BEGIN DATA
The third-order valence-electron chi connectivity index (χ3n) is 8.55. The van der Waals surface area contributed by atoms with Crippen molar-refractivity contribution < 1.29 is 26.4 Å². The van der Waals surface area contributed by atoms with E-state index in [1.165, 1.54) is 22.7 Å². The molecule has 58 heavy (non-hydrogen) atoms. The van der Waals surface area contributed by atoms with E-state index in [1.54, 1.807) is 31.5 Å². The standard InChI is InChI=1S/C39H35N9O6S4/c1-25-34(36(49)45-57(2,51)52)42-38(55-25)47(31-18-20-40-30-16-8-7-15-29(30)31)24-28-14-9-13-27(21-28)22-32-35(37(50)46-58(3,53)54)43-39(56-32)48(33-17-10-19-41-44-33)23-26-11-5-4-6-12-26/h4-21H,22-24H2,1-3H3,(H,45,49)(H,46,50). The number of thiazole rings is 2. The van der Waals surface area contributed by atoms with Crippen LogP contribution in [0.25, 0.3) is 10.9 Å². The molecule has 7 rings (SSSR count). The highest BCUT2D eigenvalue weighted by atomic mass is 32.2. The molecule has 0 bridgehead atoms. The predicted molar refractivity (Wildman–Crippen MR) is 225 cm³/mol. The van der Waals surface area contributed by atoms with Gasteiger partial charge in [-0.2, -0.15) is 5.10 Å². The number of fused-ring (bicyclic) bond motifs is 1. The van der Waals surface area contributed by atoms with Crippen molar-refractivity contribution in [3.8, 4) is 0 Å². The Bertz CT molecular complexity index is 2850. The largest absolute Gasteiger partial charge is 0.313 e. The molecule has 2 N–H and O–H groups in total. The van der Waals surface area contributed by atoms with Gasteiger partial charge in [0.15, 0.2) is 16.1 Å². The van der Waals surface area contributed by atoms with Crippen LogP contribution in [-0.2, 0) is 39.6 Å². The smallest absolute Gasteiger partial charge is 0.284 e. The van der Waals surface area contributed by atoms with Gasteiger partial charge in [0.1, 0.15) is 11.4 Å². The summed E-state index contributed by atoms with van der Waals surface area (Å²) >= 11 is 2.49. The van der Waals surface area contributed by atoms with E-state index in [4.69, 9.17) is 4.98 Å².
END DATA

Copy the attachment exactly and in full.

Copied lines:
The third-order valence-electron chi connectivity index (χ3n) is 8.55. The van der Waals surface area contributed by atoms with Crippen molar-refractivity contribution < 1.29 is 26.4 Å². The van der Waals surface area contributed by atoms with E-state index in [1.165, 1.54) is 22.7 Å². The molecule has 58 heavy (non-hydrogen) atoms. The van der Waals surface area contributed by atoms with E-state index in [1.54, 1.807) is 31.5 Å². The standard InChI is InChI=1S/C39H35N9O6S4/c1-25-34(36(49)45-57(2,51)52)42-38(55-25)47(31-18-20-40-30-16-8-7-15-29(30)31)24-28-14-9-13-27(21-28)22-32-35(37(50)46-58(3,53)54)43-39(56-32)48(33-17-10-19-41-44-33)23-26-11-5-4-6-12-26/h4-21H,22-24H2,1-3H3,(H,45,49)(H,46,50). The number of thiazole rings is 2. The van der Waals surface area contributed by atoms with Crippen LogP contribution in [0.25, 0.3) is 10.9 Å². The molecule has 7 rings (SSSR count). The highest BCUT2D eigenvalue weighted by atomic mass is 32.2. The molecule has 0 bridgehead atoms. The predicted molar refractivity (Wildman–Crippen MR) is 225 cm³/mol. The van der Waals surface area contributed by atoms with Gasteiger partial charge in [-0.2, -0.15) is 5.10 Å². The number of fused-ring (bicyclic) bond motifs is 1. The van der Waals surface area contributed by atoms with Crippen molar-refractivity contribution in [3.8, 4) is 0 Å². The Bertz CT molecular complexity index is 2850. The largest absolute Gasteiger partial charge is 0.313 e. The molecule has 2 N–H and O–H groups in total. The van der Waals surface area contributed by atoms with Gasteiger partial charge in [0.15, 0.2) is 16.1 Å². The van der Waals surface area contributed by atoms with Crippen LogP contribution in [-0.2, 0) is 39.6 Å². The smallest absolute Gasteiger partial charge is 0.284 e. The van der Waals surface area contributed by atoms with Gasteiger partial charge in [0.1, 0.15) is 11.4 Å². The summed E-state index contributed by atoms with van der Waals surface area (Å²) >= 11 is 2.49. The van der Waals surface area contributed by atoms with E-state index in [4.69, 9.17) is 4.98 Å².